Hip Replacement Surgeons Lake Oswego OR

Local resource for hip replacement surgeons in Lake Oswego. Includes detailed information on local clinics that provide access to hip replacement surgery, as well as advice and content on how the hip joints work, how to ease the pain in your hip, and how to prevent hip injuries from occurring.

James Brendan Mcsherry, DDS
(503) 657-8312
15775 SE 82nd Dr
Lake Oswego, OR
Specialties
Orthodontics/Dentofacial Orthopedics

Data Provided By:
Robert Keith Smith, MD
(503) 203-2096
Lake Oswego, OR
Specialties
Orthopedics
Gender
Male
Education
Medical School: Or Hlth Sci Univ Sch Of Med, Portland Or 97201
Graduation Year: 1975

Data Provided By:
Marilyn Louise Yodlowski
(503) 635-1604
16001 Quarry Rd
Lake Oswego, OR
Specialty
Orthopedic Surgery

Data Provided By:
Stephen Fuller
(503) 635-1055
16001 Quarry Rd
Lake Oswego, OR
Specialty
Orthopedic Surgery

Data Provided By:
Jon Carper Vessely, MD
(503) 636-3130
Lake Oswego, OR
Specialties
Orthopedics
Gender
Male
Education
Medical School: Univ Of Cincinnati Coll Of Med, Cincinnati Oh 45267
Graduation Year: 1963

Data Provided By:
Jeffrey D Sessions, DMD
(503) 636-5663
15962 Boones Ferry Rd
Lake Oswego, OR
Specialties
Orthodontics/Dentofacial Orthopedics

Data Provided By:
Dale Van Rhoney, DDS
(503) 635-9371
440 A Ave
Lake Oswego, OR
Specialties
Orthodontics/Dentofacial Orthopedics

Data Provided By:
John Walter Swanson, MD
(503) 635-1604
16001 Quarry Rd
Lake Oswego, OR
Specialties
Orthopedics, Legal Medicine
Gender
Male
Education
Medical School: Univ Of Ia Coll Of Med, Iowa City Ia 52242
Graduation Year: 1970
Hospital
Hospital: Columbia Mem Hosp, Astoria, Or
Group Practice: Columbia Orthopedic Clinic

Data Provided By:
Terry G Dischinger, DDS
(503) 635-4439
3943 Douglas Way
Lake Oswego, OR
Specialties
Orthodontics/Dentofacial Orthopedics

Data Provided By:
John Wallace Thompson, MD
(503) 635-1604
18490 Ray Ridge Dr
Lake Oswego, OR
Specialties
Orthopedics
Gender
Male
Education
Medical School: Or Hlth Sci Univ Sch Of Med, Portland Or 97201
Graduation Year: 1959

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Anatomy of the Hip

The hip joint is a ball and socket joint. The ball is formed by the top of the thigh bone (the femur) and is called the "head" of the femur. The socket is formed by the bones of the pelvis and is called the acetabulum. Muscles, ligaments and tendons help hold the head of the femur in the acetabulum (the ball in the socket).

Articular cartilage is a smooth shiny material that covers the head of the femur and the acetabulum. Articular cartilage covers the bony surfaces wherever they come into contact with each other. Articular cartilage allows the head of the femur to move easily inside the acetabulum as the leg moves. Fluid also helps the head of the femur move easily inside the acetabulum. This fluid (called synovial fluid) provides nourishment and lubrication to the hip joint.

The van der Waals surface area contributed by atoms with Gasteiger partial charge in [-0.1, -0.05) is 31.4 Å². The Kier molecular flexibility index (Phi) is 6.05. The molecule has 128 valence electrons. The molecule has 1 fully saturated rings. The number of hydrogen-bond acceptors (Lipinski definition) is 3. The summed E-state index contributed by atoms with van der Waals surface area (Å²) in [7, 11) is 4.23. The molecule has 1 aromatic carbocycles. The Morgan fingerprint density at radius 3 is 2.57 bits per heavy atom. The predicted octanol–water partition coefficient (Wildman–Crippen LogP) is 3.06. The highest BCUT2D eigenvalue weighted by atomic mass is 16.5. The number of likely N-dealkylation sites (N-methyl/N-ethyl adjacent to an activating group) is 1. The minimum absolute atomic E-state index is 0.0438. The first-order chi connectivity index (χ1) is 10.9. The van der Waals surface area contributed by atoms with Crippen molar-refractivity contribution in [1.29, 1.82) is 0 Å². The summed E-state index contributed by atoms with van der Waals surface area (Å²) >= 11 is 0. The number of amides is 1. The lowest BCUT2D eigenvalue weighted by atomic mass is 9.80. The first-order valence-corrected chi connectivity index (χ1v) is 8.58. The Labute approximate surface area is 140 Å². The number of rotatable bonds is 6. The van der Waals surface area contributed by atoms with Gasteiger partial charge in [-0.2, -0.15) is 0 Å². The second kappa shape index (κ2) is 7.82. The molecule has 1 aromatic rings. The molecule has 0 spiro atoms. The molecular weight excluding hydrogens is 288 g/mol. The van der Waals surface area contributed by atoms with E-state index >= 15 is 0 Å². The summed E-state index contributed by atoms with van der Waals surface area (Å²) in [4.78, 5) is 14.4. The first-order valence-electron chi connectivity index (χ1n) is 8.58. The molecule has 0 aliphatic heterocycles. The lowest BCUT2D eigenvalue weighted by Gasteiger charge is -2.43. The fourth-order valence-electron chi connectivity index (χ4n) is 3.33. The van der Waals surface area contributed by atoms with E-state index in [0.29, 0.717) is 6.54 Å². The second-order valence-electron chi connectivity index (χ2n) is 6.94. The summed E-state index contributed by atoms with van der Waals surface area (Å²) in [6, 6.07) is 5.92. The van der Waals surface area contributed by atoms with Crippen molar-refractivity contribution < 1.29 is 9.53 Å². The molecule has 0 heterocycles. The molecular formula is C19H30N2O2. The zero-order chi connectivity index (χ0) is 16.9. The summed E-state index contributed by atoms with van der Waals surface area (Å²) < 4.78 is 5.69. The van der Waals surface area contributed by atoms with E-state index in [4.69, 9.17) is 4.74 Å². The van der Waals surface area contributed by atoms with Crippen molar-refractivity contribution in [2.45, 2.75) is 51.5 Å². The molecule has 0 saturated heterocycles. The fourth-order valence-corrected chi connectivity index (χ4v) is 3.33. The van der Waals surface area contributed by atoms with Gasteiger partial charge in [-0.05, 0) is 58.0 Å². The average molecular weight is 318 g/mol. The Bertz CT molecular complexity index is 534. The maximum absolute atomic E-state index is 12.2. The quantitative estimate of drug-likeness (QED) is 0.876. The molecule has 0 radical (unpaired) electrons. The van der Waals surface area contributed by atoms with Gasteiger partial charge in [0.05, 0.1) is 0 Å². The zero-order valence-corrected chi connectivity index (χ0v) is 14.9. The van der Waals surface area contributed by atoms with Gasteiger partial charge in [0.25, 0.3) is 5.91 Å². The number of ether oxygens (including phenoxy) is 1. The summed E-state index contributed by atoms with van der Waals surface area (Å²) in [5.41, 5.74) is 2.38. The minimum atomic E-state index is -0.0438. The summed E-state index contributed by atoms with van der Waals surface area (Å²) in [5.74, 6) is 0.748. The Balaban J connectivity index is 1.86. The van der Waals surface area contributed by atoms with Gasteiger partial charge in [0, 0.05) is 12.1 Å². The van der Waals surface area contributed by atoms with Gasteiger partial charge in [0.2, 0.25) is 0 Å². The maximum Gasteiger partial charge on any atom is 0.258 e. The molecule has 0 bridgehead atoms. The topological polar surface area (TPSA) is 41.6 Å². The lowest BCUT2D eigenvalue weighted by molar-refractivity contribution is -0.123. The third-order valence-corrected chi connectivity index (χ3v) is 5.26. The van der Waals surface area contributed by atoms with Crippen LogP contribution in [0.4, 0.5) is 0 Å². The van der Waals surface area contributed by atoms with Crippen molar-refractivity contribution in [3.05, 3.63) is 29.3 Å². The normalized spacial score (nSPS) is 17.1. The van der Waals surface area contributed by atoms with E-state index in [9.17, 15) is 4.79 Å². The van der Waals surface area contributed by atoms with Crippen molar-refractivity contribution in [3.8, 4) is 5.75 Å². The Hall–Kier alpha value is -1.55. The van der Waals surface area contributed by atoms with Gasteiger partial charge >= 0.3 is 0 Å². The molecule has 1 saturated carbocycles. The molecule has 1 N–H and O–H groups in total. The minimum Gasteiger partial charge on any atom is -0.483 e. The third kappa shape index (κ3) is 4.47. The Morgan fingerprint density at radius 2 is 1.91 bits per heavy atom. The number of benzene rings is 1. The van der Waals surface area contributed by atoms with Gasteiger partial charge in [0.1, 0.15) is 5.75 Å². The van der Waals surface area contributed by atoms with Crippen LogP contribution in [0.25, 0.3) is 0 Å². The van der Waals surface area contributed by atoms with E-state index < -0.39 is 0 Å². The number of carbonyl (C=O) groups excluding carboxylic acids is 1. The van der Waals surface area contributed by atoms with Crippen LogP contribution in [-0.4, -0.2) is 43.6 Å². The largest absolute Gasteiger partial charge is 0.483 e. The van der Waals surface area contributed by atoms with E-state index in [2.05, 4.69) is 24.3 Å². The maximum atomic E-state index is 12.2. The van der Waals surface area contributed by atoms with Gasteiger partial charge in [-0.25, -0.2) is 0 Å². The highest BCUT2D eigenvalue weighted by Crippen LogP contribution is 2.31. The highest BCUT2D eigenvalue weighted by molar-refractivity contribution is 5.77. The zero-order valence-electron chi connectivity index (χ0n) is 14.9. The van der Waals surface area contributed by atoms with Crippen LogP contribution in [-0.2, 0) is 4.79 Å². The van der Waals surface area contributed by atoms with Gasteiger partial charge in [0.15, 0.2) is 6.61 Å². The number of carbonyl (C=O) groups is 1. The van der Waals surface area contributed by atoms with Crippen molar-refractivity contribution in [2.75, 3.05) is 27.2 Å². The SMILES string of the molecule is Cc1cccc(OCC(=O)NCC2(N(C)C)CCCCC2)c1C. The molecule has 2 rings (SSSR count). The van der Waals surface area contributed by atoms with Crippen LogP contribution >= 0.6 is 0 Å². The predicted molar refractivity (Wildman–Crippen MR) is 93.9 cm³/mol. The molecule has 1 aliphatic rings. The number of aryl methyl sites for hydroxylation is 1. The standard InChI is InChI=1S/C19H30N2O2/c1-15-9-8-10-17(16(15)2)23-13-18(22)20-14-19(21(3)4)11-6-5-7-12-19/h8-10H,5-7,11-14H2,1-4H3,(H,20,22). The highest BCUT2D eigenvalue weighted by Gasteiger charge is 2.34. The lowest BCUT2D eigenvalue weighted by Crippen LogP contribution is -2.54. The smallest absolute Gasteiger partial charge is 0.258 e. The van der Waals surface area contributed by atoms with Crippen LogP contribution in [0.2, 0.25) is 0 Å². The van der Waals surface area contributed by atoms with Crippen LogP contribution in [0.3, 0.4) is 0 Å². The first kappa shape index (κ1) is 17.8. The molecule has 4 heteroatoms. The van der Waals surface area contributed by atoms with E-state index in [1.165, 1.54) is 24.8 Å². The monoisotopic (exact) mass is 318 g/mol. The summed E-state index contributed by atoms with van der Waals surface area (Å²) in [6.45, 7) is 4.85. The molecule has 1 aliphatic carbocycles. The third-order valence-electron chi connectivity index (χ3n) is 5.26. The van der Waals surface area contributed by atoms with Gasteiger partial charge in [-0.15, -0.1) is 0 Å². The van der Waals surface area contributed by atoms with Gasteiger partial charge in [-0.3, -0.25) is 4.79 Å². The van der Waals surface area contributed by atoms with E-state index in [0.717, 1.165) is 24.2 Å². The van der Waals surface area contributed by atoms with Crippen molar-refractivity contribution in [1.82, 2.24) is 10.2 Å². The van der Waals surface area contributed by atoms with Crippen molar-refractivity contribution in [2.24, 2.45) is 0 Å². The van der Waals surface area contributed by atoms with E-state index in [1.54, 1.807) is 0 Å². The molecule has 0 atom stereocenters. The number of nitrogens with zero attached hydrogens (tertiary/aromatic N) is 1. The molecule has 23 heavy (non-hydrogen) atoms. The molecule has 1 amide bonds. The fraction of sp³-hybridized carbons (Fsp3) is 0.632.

The hip joint is surrounded by a strong "bag" called a joint capsule. Ligaments are like strong ropes that help connect bones and provide stability to joints. Ligaments reinforce the capsule and connect the head of the femur to the acetabulum. These ligaments help prevent the head of the femur from coming out of the acetabulum. Larger, stronger ligaments also provide stability to the hip joint.

The acetabulum has a ring of tissue around it called the labrum. The labrum also helps provide stability to the hip.

Tendons connect muscles to bone. There are many muscles that surround the hip joint. These muscles and their tendons provide stability to the hip joint when the leg is moved. These muscles are also necessary for activities such as walking, running and jumping.

The hamstring muscles (at the back of the leg) act with the gluteus maximus (the "butt muscle") to move the leg backwards at the hip. The hip flexors (iliopsoas and rectus femoris) move the leg forward at the hip. The groin muscles (adductor magnus and longus) move leg toward th...

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Osteonecrosis of the Hip

The hip joint is a ball and socket joint. The ball is formed by the top of the thigh bone (the femur) and is called the "head" of the femur. The socket is formed by the bones of the pelvis and is called the acetabulum.

Articular cartilage is a smooth shiny material that covers the head of the femur and the acetabulum. Articular cartilage allows the head of the femur to move easily inside the acetabulum.

The term osteonecrosis is the term used to describe bone dying ("osteo" meaning bone and "necrosis" meaning dying). In osteonecrosis of the hip there is an interruption of the blood supply to the head of the femur. Without blood, the bone that forms the head of the femur and the articular cartilage that covers it can not get the nutrients that they need. The bone eventually dies. The head of the femur can lose its strength and collapse. The articular cartilage also breaks down.

What causes the blood supply to the head of the femur to be interrupted is not clear. It seems to occur more often in people aged 20 to 50 and in people with certain chronic (long term) medical conditions. Other risk factors for osteonecrosis of the hip include:

  • Alcoholism
  • Hip fracture or dislocation of the hip
  • The use of corticosteroid medications

The treatment of osteonecrosis of the hip depends on its s...

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